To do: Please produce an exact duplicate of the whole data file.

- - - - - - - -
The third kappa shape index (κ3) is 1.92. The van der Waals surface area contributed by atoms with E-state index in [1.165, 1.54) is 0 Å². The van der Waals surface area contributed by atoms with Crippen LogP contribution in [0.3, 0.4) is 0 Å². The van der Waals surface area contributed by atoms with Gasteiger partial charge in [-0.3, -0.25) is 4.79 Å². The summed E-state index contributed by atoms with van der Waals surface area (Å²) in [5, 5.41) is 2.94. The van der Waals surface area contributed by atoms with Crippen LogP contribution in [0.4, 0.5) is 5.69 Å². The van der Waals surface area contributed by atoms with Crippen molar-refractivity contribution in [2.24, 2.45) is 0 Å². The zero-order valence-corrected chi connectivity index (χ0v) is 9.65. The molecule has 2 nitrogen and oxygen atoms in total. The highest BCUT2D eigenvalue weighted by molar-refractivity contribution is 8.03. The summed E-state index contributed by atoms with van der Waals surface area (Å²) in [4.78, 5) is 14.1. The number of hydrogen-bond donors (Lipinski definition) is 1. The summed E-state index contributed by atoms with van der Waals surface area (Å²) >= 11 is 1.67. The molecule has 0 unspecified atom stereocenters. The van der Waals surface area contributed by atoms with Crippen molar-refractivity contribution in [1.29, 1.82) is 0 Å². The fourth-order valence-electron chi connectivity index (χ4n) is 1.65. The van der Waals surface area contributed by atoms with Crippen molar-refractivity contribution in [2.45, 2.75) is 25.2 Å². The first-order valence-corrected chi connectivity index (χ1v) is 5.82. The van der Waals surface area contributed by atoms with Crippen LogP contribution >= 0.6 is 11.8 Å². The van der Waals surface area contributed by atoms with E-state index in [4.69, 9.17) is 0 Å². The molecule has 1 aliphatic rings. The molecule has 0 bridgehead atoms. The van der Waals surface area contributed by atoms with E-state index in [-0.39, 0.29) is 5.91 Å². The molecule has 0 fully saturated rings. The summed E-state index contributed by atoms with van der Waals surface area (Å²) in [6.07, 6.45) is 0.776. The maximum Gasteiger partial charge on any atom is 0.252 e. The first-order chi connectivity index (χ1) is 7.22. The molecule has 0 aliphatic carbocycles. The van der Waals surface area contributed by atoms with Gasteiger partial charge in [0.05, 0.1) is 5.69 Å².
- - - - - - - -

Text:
The third kappa shape index (κ3) is 1.92. The van der Waals surface area contributed by atoms with E-state index in [1.165, 1.54) is 0 Å². The van der Waals surface area contributed by atoms with Crippen LogP contribution in [0.3, 0.4) is 0 Å². The van der Waals surface area contributed by atoms with Gasteiger partial charge in [-0.3, -0.25) is 4.79 Å². The summed E-state index contributed by atoms with van der Waals surface area (Å²) in [5, 5.41) is 2.94. The van der Waals surface area contributed by atoms with Crippen LogP contribution in [0.4, 0.5) is 5.69 Å². The van der Waals surface area contributed by atoms with Crippen molar-refractivity contribution in [2.24, 2.45) is 0 Å². The zero-order valence-corrected chi connectivity index (χ0v) is 9.65. The molecule has 2 nitrogen and oxygen atoms in total. The highest BCUT2D eigenvalue weighted by molar-refractivity contribution is 8.03. The summed E-state index contributed by atoms with van der Waals surface area (Å²) in [4.78, 5) is 14.1. The number of hydrogen-bond donors (Lipinski definition) is 1. The summed E-state index contributed by atoms with van der Waals surface area (Å²) >= 11 is 1.67. The molecule has 0 unspecified atom stereocenters. The van der Waals surface area contributed by atoms with Crippen molar-refractivity contribution in [1.29, 1.82) is 0 Å². The fourth-order valence-electron chi connectivity index (χ4n) is 1.65. The van der Waals surface area contributed by atoms with Crippen molar-refractivity contribution in [2.45, 2.75) is 25.2 Å². The first-order valence-corrected chi connectivity index (χ1v) is 5.82. The van der Waals surface area contributed by atoms with Crippen LogP contribution >= 0.6 is 11.8 Å². The van der Waals surface area contributed by atoms with E-state index in [4.69, 9.17) is 0 Å². The molecule has 1 aliphatic rings. The molecule has 0 bridgehead atoms. The van der Waals surface area contributed by atoms with E-state index in [-0.39, 0.29) is 5.91 Å². The molecule has 0 fully saturated rings. The summed E-state index contributed by atoms with van der Waals surface area (Å²) in [6.07, 6.45) is 0.776. The maximum Gasteiger partial charge on any atom is 0.252 e. The first-order chi connectivity index (χ1) is 7.22. The molecule has 0 aliphatic carbocycles. The van der Waals surface area contributed by atoms with Gasteiger partial charge in [0.05, 0.1) is 5.69 Å².